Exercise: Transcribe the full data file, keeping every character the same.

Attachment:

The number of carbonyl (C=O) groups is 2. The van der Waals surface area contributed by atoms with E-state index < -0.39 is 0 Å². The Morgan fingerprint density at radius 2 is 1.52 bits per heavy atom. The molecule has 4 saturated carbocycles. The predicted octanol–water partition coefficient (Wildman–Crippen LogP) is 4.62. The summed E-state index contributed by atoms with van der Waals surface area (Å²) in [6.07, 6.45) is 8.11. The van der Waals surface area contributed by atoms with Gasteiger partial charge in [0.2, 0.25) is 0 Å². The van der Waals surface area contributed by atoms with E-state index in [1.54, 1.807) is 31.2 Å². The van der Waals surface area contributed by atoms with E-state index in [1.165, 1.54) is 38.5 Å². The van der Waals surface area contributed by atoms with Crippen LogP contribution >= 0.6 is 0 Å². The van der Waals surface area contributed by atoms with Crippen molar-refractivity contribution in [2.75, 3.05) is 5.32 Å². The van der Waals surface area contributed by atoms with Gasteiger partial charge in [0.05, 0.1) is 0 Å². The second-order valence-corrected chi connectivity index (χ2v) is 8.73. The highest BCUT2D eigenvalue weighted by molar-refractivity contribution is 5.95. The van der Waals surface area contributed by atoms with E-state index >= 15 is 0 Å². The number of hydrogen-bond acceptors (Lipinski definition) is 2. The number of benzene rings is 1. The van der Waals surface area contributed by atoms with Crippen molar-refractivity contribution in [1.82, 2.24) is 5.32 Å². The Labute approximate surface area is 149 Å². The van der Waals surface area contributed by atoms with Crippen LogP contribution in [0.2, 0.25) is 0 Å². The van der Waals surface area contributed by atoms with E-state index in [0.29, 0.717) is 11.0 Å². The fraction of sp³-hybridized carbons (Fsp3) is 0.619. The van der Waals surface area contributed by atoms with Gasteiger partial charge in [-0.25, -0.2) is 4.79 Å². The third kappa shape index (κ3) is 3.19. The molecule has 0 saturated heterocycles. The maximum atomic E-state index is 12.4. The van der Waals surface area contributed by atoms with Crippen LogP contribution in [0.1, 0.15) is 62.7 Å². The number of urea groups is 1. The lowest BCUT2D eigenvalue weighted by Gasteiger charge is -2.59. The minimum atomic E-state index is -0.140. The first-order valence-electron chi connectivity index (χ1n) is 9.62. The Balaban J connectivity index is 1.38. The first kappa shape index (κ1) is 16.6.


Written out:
The number of carbonyl (C=O) groups is 2. The van der Waals surface area contributed by atoms with E-state index < -0.39 is 0 Å². The Morgan fingerprint density at radius 2 is 1.52 bits per heavy atom. The molecule has 4 saturated carbocycles. The predicted octanol–water partition coefficient (Wildman–Crippen LogP) is 4.62. The summed E-state index contributed by atoms with van der Waals surface area (Å²) in [6.07, 6.45) is 8.11. The van der Waals surface area contributed by atoms with Gasteiger partial charge in [0.2, 0.25) is 0 Å². The van der Waals surface area contributed by atoms with E-state index in [1.54, 1.807) is 31.2 Å². The van der Waals surface area contributed by atoms with E-state index in [1.165, 1.54) is 38.5 Å². The van der Waals surface area contributed by atoms with Crippen LogP contribution >= 0.6 is 0 Å². The van der Waals surface area contributed by atoms with Crippen molar-refractivity contribution in [2.75, 3.05) is 5.32 Å². The van der Waals surface area contributed by atoms with Gasteiger partial charge in [0.05, 0.1) is 0 Å². The second-order valence-corrected chi connectivity index (χ2v) is 8.73. The highest BCUT2D eigenvalue weighted by molar-refractivity contribution is 5.95. The van der Waals surface area contributed by atoms with E-state index >= 15 is 0 Å². The number of hydrogen-bond acceptors (Lipinski definition) is 2. The number of benzene rings is 1. The van der Waals surface area contributed by atoms with Crippen molar-refractivity contribution in [1.82, 2.24) is 5.32 Å². The Labute approximate surface area is 149 Å². The van der Waals surface area contributed by atoms with Crippen LogP contribution in [0.2, 0.25) is 0 Å². The van der Waals surface area contributed by atoms with E-state index in [0.29, 0.717) is 11.0 Å². The fraction of sp³-hybridized carbons (Fsp3) is 0.619. The van der Waals surface area contributed by atoms with Gasteiger partial charge in [-0.25, -0.2) is 4.79 Å². The third kappa shape index (κ3) is 3.19. The molecule has 0 saturated heterocycles. The maximum atomic E-state index is 12.4. The van der Waals surface area contributed by atoms with Crippen LogP contribution in [0.1, 0.15) is 62.7 Å². The number of urea groups is 1. The lowest BCUT2D eigenvalue weighted by Gasteiger charge is -2.59. The minimum atomic E-state index is -0.140. The first-order valence-electron chi connectivity index (χ1n) is 9.62. The Balaban J connectivity index is 1.38. The first kappa shape index (κ1) is 16.6.